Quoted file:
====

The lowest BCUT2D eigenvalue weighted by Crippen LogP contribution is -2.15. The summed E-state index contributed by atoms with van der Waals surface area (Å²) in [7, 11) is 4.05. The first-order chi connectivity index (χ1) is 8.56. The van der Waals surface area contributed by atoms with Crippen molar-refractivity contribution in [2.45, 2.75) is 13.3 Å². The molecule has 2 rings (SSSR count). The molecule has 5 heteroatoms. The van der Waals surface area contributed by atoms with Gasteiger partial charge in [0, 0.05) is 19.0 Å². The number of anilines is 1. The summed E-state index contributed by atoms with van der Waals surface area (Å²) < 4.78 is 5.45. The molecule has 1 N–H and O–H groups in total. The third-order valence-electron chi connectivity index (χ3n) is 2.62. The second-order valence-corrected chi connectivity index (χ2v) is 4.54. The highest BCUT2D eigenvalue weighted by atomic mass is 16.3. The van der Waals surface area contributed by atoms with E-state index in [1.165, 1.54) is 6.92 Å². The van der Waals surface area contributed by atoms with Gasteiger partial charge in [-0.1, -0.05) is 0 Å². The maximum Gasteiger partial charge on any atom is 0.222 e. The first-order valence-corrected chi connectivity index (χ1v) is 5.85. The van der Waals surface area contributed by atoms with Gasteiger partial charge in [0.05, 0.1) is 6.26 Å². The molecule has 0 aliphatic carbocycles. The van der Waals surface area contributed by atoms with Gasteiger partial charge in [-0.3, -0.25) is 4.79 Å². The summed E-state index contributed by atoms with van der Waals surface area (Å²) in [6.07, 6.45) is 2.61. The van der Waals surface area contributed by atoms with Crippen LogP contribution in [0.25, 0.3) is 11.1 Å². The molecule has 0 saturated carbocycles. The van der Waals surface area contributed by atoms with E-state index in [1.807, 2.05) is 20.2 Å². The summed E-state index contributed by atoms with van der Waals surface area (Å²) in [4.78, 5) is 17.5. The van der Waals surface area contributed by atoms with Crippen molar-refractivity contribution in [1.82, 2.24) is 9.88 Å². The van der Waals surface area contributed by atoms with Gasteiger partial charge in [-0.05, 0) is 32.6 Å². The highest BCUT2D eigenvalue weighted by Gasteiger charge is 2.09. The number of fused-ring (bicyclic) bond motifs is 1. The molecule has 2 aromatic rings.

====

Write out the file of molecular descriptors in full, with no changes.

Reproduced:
The lowest BCUT2D eigenvalue weighted by Crippen LogP contribution is -2.15. The summed E-state index contributed by atoms with van der Waals surface area (Å²) in [7, 11) is 4.05. The first-order chi connectivity index (χ1) is 8.56. The van der Waals surface area contributed by atoms with Crippen molar-refractivity contribution in [2.45, 2.75) is 13.3 Å². The molecule has 2 rings (SSSR count). The molecule has 5 heteroatoms. The van der Waals surface area contributed by atoms with Gasteiger partial charge in [0, 0.05) is 19.0 Å². The number of anilines is 1. The summed E-state index contributed by atoms with van der Waals surface area (Å²) < 4.78 is 5.45. The molecule has 1 N–H and O–H groups in total. The third-order valence-electron chi connectivity index (χ3n) is 2.62. The second-order valence-corrected chi connectivity index (χ2v) is 4.54. The highest BCUT2D eigenvalue weighted by atomic mass is 16.3. The van der Waals surface area contributed by atoms with E-state index in [1.165, 1.54) is 6.92 Å². The van der Waals surface area contributed by atoms with Gasteiger partial charge in [-0.1, -0.05) is 0 Å². The maximum Gasteiger partial charge on any atom is 0.222 e. The first-order valence-corrected chi connectivity index (χ1v) is 5.85. The van der Waals surface area contributed by atoms with Gasteiger partial charge in [0.05, 0.1) is 6.26 Å². The molecule has 0 aliphatic carbocycles. The van der Waals surface area contributed by atoms with Gasteiger partial charge in [-0.3, -0.25) is 4.79 Å². The summed E-state index contributed by atoms with van der Waals surface area (Å²) in [6.07, 6.45) is 2.61. The van der Waals surface area contributed by atoms with Crippen LogP contribution in [0.25, 0.3) is 11.1 Å². The molecule has 0 saturated carbocycles. The van der Waals surface area contributed by atoms with E-state index in [1.807, 2.05) is 20.2 Å². The summed E-state index contributed by atoms with van der Waals surface area (Å²) in [4.78, 5) is 17.5. The van der Waals surface area contributed by atoms with Crippen molar-refractivity contribution in [1.82, 2.24) is 9.88 Å². The van der Waals surface area contributed by atoms with Gasteiger partial charge in [-0.05, 0) is 32.6 Å². The highest BCUT2D eigenvalue weighted by Gasteiger charge is 2.09. The number of fused-ring (bicyclic) bond motifs is 1. The molecule has 2 aromatic rings.